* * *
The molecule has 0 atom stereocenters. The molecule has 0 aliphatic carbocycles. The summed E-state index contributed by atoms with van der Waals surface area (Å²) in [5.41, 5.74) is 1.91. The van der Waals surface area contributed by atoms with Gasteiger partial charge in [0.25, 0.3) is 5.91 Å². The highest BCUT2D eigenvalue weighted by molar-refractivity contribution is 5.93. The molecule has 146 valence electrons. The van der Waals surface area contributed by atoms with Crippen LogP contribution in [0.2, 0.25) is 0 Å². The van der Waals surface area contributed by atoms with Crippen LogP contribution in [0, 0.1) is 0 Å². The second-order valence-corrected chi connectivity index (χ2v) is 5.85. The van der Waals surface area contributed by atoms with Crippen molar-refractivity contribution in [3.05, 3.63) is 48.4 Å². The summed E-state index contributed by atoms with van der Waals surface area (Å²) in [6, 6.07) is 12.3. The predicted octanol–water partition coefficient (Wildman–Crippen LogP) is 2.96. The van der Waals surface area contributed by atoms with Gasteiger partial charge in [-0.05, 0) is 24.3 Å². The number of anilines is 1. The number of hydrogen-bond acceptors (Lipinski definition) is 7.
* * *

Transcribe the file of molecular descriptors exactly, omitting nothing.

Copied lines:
The molecule has 0 atom stereocenters. The molecule has 0 aliphatic carbocycles. The summed E-state index contributed by atoms with van der Waals surface area (Å²) in [5.41, 5.74) is 1.91. The van der Waals surface area contributed by atoms with Gasteiger partial charge in [0.25, 0.3) is 5.91 Å². The highest BCUT2D eigenvalue weighted by molar-refractivity contribution is 5.93. The molecule has 146 valence electrons. The van der Waals surface area contributed by atoms with Crippen LogP contribution in [0.2, 0.25) is 0 Å². The van der Waals surface area contributed by atoms with Crippen LogP contribution in [0, 0.1) is 0 Å². The second-order valence-corrected chi connectivity index (χ2v) is 5.85. The van der Waals surface area contributed by atoms with Crippen molar-refractivity contribution in [3.05, 3.63) is 48.4 Å². The summed E-state index contributed by atoms with van der Waals surface area (Å²) in [6, 6.07) is 12.3. The predicted octanol–water partition coefficient (Wildman–Crippen LogP) is 2.96. The van der Waals surface area contributed by atoms with Gasteiger partial charge in [-0.05, 0) is 24.3 Å². The number of anilines is 1. The number of hydrogen-bond acceptors (Lipinski definition) is 7.